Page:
I have posted one of the pictures to this article and the remainder are in my waterscape section.

I hope you enjoy them as much as I do and your feedback is always welcome.


























Wikipedia on Port Meadow

Port Meadow is a large area of common land beside the River Thames to the north and west of Oxford, England.

The meadow is an ancient area of grazing land, still used for horses and cattle, and has never been ploughed. In return for helping to defend the kingdom against the marauding Danes, the Freemen of Oxford were given the 300 acres (120 ha) of pasture next to the River Thames by Alfred the Great who founded the city in the 10th century. The Freemen's collective right to graze their animals free of charge is recorded in the Domesday Book of 1086 and has been exercised ever since.

It runs from Jericho to Wolvercote along the east (left) bank of the River Thames, with the railway and the suburb of North Oxford further to the east, and the village of Binsey to the west. Access to Port Meadow is via Walton Well Road or Aristotle Lane in the south or from Wolvercote in the north. It is a typical English flood-meadow and is a favourite area for walking, with easy access from the city of Oxford. It is also a Site of Special Scientific Interest. At the southern end of the meadow is Fiddler's Island in a loop of the River Thames. In the winter the meadow floods and if frozen forms a huge and safe area for skating. In late spring vast areas are carpeted with buttercups. Horses, cattle and geese graze the meadow and many birds can often be seen.

The River Thames (known as the Isis at this point) flows through this large grazing meadow. This is where the Reverend Charles Lutwidge Dodgson (aka Lewis Carroll) and the Reverend Robinson Duckworth rowed in a boat on July 4th 1862 up the river with three young girls — Lorina, Alice, and Edith Liddell. While journeying slowly from Folly Bridge to near Godstow, Dodgson began at their request to make up a story that later was expanded into Alice's Adventures in Wonderland.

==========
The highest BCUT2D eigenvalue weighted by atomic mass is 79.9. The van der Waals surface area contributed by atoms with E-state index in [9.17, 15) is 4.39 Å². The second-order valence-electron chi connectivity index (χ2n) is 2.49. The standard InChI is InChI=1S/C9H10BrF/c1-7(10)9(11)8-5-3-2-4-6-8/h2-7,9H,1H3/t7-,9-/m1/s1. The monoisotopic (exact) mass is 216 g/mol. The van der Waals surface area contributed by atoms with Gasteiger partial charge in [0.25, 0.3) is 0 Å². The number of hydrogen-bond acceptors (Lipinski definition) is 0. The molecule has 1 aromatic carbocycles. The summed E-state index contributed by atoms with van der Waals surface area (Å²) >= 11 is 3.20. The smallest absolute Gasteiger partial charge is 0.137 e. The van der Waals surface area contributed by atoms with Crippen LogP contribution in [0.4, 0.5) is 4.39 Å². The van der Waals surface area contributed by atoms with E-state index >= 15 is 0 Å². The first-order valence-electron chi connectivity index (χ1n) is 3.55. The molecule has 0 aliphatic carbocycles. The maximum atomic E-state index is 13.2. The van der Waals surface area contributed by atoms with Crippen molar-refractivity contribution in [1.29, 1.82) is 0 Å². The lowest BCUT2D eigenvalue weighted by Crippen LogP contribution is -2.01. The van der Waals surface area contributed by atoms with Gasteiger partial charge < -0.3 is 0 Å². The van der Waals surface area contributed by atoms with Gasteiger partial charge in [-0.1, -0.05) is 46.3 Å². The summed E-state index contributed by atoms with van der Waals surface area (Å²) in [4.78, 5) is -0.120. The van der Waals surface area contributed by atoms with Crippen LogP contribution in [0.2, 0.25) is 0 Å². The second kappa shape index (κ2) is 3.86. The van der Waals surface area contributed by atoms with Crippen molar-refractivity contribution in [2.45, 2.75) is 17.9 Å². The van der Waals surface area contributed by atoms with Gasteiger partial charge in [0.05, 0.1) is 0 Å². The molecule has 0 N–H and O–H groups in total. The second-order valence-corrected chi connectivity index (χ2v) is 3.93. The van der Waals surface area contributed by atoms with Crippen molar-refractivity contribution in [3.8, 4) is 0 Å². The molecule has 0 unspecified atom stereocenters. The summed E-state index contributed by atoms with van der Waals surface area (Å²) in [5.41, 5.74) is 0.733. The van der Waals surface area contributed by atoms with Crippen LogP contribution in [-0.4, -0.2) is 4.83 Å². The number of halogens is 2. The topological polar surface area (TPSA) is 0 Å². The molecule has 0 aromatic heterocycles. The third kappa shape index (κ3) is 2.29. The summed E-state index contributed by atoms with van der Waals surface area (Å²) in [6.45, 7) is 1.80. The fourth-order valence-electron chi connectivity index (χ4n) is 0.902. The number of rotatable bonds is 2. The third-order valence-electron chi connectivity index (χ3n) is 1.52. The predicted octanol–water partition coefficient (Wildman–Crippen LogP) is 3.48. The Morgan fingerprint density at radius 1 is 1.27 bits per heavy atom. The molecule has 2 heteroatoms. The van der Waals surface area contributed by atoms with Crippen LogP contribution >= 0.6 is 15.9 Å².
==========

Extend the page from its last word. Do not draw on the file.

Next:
Because the meadow has never been ploughed, it contains well preserved archaeological remains, some of which survive as residual earthworks. Of particular note are several Bronze Age round barrows, an area of Iron Age settlement, and the foundations of 17th-century fortifications from the Parliamentary siege of Oxford during the English Civil War.

In the 17th and 18th centuries the meadow was used for horse racing, and low stone bridges laid over washes and ditches for this purpose still survive.

During the First World War part of Port Meadow was used as a military airfield and the Royal Artillery had a base there. In 1940, during the Second World War, a camp was set up on the meadow for military personnel evacuated from Dunkirk.

In the southwestern corner of the meadow at Medley is Bossom's boatyard, a small marina and Medley Footbridge across the Thames. The Medley Sailing Club, the furthest upstream sailing club on the River Thames, is on the western riverbank.